Jordan Cronenweth shot a number of revered films over the course of his career before his death in 1996, including Robert Altman’s Brewster McCloud and Ken Russell’s Altered States. But he’s probably most known for the gorgeous noir look he brought to Ridley Scott’s Blade Runner. The sci-fi classic is masterful in its depiction of a broken-down dystopian world that doesn’t look like our own, and it’s photographed with an emphasis on dim venues and oppressive shadows to evoke the noir era of the 1940s. Cronenweth’s work on this film contributed to a look that would pervade sci-fi and influence filmmakers for decades. (Dark City is in many ways a direct descendant of Blade Runner.)

  5. Haskell Wexler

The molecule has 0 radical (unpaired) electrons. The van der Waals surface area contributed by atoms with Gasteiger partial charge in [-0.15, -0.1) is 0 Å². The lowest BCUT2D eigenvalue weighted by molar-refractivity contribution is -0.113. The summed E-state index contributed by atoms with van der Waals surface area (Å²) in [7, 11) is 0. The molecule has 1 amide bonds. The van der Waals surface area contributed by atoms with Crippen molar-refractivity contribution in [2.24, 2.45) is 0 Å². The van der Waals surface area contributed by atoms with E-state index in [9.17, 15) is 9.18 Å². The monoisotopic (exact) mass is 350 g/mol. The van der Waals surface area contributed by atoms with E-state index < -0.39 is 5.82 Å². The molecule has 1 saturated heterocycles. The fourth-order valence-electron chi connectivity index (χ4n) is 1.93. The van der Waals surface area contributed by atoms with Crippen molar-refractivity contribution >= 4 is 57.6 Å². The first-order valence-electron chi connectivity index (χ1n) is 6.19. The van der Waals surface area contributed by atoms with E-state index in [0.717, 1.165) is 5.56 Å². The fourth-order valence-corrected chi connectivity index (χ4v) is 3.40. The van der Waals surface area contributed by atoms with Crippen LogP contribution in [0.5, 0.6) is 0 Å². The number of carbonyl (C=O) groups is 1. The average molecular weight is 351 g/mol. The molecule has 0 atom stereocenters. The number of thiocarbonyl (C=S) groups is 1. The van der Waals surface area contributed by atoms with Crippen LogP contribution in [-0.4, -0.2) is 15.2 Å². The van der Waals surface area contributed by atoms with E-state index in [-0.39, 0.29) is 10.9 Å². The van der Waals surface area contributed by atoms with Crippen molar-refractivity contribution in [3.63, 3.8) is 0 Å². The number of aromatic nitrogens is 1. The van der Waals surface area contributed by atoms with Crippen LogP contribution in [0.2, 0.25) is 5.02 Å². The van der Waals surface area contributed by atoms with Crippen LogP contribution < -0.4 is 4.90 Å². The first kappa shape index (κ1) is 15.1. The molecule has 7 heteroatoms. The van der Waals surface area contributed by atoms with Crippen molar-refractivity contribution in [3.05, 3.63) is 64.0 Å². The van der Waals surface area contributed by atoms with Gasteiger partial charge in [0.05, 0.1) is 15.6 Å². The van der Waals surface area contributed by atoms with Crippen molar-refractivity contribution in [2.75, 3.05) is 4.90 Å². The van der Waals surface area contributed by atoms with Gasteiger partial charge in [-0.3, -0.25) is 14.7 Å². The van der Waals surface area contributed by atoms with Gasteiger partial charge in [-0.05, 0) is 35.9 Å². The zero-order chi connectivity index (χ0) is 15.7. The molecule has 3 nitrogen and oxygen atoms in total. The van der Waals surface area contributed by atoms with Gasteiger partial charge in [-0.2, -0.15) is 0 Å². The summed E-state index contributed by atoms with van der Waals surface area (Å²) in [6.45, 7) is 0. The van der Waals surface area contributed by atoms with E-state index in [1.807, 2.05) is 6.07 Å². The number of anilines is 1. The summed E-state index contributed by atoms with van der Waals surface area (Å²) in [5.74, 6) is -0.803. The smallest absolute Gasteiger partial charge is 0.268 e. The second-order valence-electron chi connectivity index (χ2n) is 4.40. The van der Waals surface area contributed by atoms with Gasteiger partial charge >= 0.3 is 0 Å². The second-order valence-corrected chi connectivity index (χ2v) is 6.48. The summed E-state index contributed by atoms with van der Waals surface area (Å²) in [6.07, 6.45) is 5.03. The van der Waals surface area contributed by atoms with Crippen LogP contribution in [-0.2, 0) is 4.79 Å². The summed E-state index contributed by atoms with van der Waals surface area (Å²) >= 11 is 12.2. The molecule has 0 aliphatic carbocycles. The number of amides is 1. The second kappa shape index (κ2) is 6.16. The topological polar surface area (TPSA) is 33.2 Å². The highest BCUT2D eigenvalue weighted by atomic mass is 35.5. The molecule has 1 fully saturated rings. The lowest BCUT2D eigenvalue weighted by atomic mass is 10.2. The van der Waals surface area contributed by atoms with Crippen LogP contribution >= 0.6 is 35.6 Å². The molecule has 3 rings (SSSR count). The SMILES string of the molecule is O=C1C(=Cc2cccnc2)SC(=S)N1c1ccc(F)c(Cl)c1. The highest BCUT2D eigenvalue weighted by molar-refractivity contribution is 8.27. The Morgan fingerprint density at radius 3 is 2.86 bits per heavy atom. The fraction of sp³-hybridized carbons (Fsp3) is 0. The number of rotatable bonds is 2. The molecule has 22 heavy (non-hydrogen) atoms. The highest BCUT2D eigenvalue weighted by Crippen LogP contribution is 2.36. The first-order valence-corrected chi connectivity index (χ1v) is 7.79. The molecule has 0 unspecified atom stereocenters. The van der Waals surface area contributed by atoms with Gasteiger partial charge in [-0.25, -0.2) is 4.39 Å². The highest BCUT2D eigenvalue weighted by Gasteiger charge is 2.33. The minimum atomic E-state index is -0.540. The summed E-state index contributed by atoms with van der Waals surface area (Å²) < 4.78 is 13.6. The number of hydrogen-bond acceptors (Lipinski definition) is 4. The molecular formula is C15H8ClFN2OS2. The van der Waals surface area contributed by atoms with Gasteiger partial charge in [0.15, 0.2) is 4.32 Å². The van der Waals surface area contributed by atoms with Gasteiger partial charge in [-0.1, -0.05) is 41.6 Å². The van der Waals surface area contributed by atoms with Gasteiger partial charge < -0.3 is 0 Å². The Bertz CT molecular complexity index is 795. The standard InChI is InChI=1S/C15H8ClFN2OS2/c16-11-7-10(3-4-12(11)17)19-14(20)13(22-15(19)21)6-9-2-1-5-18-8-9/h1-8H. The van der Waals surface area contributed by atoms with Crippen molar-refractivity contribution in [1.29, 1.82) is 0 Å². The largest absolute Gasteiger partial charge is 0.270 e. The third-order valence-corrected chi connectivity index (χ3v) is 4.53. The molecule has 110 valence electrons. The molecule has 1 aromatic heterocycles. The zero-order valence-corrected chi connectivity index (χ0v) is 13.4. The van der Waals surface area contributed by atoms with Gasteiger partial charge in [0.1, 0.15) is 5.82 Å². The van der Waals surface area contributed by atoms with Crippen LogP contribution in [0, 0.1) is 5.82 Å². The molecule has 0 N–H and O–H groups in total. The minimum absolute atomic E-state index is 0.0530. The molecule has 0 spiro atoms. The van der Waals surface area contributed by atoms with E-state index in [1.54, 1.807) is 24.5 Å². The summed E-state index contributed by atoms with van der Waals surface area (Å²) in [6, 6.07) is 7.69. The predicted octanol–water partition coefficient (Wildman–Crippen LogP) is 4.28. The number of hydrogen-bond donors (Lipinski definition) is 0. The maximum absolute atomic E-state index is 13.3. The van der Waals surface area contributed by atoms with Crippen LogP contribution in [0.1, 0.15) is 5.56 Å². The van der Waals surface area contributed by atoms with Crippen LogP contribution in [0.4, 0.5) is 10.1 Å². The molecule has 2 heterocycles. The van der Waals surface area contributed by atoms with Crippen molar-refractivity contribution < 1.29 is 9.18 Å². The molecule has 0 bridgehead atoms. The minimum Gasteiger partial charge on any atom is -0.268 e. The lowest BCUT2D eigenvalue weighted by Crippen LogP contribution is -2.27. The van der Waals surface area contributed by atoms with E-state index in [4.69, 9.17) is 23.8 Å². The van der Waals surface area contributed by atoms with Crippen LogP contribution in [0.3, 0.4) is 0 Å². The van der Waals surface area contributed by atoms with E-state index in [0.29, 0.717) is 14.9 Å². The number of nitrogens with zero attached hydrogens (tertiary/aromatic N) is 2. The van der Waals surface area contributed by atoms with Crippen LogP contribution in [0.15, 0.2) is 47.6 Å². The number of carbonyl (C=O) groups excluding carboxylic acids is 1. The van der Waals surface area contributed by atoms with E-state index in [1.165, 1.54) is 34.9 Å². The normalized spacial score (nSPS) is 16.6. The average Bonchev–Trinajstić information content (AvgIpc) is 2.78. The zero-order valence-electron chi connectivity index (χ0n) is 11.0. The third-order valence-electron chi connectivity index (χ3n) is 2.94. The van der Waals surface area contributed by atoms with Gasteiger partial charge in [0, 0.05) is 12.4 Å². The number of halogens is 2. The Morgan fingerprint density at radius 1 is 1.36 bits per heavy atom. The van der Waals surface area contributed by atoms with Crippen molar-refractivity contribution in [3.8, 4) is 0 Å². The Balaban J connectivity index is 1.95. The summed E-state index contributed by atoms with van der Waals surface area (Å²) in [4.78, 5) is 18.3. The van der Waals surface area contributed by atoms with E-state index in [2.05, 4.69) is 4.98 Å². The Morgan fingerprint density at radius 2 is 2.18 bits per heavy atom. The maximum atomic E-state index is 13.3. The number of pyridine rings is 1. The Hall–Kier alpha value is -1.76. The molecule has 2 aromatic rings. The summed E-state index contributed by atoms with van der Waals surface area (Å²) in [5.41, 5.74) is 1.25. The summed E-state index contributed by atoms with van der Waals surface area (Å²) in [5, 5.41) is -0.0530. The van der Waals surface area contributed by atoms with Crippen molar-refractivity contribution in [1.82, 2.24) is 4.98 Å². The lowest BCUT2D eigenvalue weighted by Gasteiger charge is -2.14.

Haskell Wexler’s been working since the 1950s, and his credits include some of the most popular movies of the second half of the century: In the Heat of the Night, Who’s Afraid of Virginia Woolf?, and more. But it was his own directorial outing, Medium Cool, which he also photographed, that put his name in the history books. He shot it cinema verite style, like a boots-on-the-ground documentary, and he blended narrative footage with nonfiction images to create a new feel for movies. He would continue to switch between fictional features and documentaries for the rest of his career, earning Oscars for Virginia Woolf and Hal Ashby’s Bound for Glory.

  6. Charles Rosher

    Charles Rosher is a name from another era — he was born in London in 1885 — but his work still matters today. In 1929, he won the first Oscar for cinematography, which he shared with Karl Struss for F.W. Murnau’s Sunrise. His work was, simply, revolutionary. The film featured a number of tracking shots that changed people’s ideas of what movies could do, including a four-minute, one-take tracking shot that was the longest ever made at that point. Rosher gave us the basic building blocks of camera work, and everything that’s come after owes a debt to him.

  7. Gordon Willis